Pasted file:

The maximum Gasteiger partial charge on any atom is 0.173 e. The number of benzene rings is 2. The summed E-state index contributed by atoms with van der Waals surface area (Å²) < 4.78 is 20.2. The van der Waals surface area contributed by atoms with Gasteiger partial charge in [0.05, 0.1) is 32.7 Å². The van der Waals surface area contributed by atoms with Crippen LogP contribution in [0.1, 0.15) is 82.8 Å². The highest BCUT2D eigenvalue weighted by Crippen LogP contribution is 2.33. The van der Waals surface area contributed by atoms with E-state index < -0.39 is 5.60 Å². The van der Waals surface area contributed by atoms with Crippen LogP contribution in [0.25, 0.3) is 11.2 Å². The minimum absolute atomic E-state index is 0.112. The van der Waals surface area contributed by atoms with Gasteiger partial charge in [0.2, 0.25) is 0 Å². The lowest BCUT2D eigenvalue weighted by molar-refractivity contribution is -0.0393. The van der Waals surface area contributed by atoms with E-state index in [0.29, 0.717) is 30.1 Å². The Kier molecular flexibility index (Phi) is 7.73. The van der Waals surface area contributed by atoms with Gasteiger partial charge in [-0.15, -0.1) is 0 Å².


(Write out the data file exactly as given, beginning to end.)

The maximum Gasteiger partial charge on any atom is 0.173 e. The number of benzene rings is 2. The summed E-state index contributed by atoms with van der Waals surface area (Å²) < 4.78 is 20.2. The van der Waals surface area contributed by atoms with Gasteiger partial charge in [0.05, 0.1) is 32.7 Å². The van der Waals surface area contributed by atoms with Crippen LogP contribution in [0.1, 0.15) is 82.8 Å². The highest BCUT2D eigenvalue weighted by Crippen LogP contribution is 2.33. The van der Waals surface area contributed by atoms with E-state index < -0.39 is 5.60 Å². The van der Waals surface area contributed by atoms with Crippen LogP contribution in [0.25, 0.3) is 11.2 Å². The minimum absolute atomic E-state index is 0.112. The van der Waals surface area contributed by atoms with Gasteiger partial charge in [0.2, 0.25) is 0 Å². The lowest BCUT2D eigenvalue weighted by molar-refractivity contribution is -0.0393. The van der Waals surface area contributed by atoms with E-state index in [0.29, 0.717) is 30.1 Å². The Kier molecular flexibility index (Phi) is 7.73. The van der Waals surface area contributed by atoms with Gasteiger partial charge in [-0.15, -0.1) is 0 Å².